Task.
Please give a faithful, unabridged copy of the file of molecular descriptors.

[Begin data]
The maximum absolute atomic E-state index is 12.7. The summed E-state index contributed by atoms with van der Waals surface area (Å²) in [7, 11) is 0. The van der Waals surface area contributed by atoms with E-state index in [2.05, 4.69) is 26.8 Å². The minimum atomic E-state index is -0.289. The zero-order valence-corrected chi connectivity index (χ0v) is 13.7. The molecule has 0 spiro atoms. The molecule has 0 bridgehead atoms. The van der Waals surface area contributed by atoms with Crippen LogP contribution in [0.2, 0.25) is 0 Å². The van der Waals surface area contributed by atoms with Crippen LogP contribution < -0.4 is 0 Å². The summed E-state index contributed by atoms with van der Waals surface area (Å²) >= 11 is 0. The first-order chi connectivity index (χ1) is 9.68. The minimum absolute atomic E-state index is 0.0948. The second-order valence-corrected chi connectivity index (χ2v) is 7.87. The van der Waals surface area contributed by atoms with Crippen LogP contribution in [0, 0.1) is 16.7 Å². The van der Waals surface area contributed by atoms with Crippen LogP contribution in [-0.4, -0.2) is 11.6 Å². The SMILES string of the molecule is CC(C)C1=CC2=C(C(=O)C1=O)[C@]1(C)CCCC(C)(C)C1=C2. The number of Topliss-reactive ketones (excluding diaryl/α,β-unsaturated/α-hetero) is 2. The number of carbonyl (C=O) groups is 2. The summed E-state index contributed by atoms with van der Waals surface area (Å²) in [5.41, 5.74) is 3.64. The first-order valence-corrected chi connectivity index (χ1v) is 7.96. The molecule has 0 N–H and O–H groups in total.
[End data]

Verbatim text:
The maximum absolute atomic E-state index is 12.7. The summed E-state index contributed by atoms with van der Waals surface area (Å²) in [7, 11) is 0. The van der Waals surface area contributed by atoms with E-state index in [2.05, 4.69) is 26.8 Å². The minimum atomic E-state index is -0.289. The zero-order valence-corrected chi connectivity index (χ0v) is 13.7. The molecule has 0 spiro atoms. The molecule has 0 bridgehead atoms. The van der Waals surface area contributed by atoms with Crippen LogP contribution in [0.2, 0.25) is 0 Å². The van der Waals surface area contributed by atoms with Crippen LogP contribution < -0.4 is 0 Å². The summed E-state index contributed by atoms with van der Waals surface area (Å²) >= 11 is 0. The first-order chi connectivity index (χ1) is 9.68. The minimum absolute atomic E-state index is 0.0948. The second-order valence-corrected chi connectivity index (χ2v) is 7.87. The van der Waals surface area contributed by atoms with Crippen LogP contribution in [0, 0.1) is 16.7 Å². The van der Waals surface area contributed by atoms with Crippen LogP contribution in [-0.4, -0.2) is 11.6 Å². The SMILES string of the molecule is CC(C)C1=CC2=C(C(=O)C1=O)[C@]1(C)CCCC(C)(C)C1=C2. The number of Topliss-reactive ketones (excluding diaryl/α,β-unsaturated/α-hetero) is 2. The number of carbonyl (C=O) groups is 2. The summed E-state index contributed by atoms with van der Waals surface area (Å²) in [5.41, 5.74) is 3.64. The first-order valence-corrected chi connectivity index (χ1v) is 7.96. The molecule has 0 N–H and O–H groups in total.